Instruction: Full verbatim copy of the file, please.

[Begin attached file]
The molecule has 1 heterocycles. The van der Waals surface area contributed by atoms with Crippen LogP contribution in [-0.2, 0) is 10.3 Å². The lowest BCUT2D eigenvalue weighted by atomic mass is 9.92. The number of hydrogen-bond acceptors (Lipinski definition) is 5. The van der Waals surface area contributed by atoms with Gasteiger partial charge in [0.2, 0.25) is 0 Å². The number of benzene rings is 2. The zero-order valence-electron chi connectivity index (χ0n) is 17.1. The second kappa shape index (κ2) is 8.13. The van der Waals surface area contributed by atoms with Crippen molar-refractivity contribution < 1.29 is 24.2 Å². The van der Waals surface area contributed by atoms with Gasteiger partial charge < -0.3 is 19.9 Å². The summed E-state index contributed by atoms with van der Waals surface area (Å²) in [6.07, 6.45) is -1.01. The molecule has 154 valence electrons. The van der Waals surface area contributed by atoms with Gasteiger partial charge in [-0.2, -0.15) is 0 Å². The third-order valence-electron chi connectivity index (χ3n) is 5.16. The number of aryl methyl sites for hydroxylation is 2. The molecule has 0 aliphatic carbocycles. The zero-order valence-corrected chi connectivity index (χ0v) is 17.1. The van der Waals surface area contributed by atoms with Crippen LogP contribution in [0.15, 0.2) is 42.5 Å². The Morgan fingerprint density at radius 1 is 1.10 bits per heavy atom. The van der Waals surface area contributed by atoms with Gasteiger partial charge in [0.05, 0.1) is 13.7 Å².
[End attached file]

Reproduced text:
The molecule has 1 heterocycles. The van der Waals surface area contributed by atoms with Crippen LogP contribution in [-0.2, 0) is 10.3 Å². The lowest BCUT2D eigenvalue weighted by atomic mass is 9.92. The number of hydrogen-bond acceptors (Lipinski definition) is 5. The van der Waals surface area contributed by atoms with Gasteiger partial charge in [0.2, 0.25) is 0 Å². The number of benzene rings is 2. The zero-order valence-electron chi connectivity index (χ0n) is 17.1. The second kappa shape index (κ2) is 8.13. The van der Waals surface area contributed by atoms with Crippen molar-refractivity contribution < 1.29 is 24.2 Å². The van der Waals surface area contributed by atoms with Gasteiger partial charge < -0.3 is 19.9 Å². The summed E-state index contributed by atoms with van der Waals surface area (Å²) in [6.07, 6.45) is -1.01. The molecule has 154 valence electrons. The van der Waals surface area contributed by atoms with Gasteiger partial charge in [-0.2, -0.15) is 0 Å². The third-order valence-electron chi connectivity index (χ3n) is 5.16. The number of aryl methyl sites for hydroxylation is 2. The molecule has 0 aliphatic carbocycles. The zero-order valence-corrected chi connectivity index (χ0v) is 17.1. The van der Waals surface area contributed by atoms with Crippen LogP contribution in [0.15, 0.2) is 42.5 Å². The Morgan fingerprint density at radius 1 is 1.10 bits per heavy atom. The van der Waals surface area contributed by atoms with Gasteiger partial charge in [0.05, 0.1) is 13.7 Å².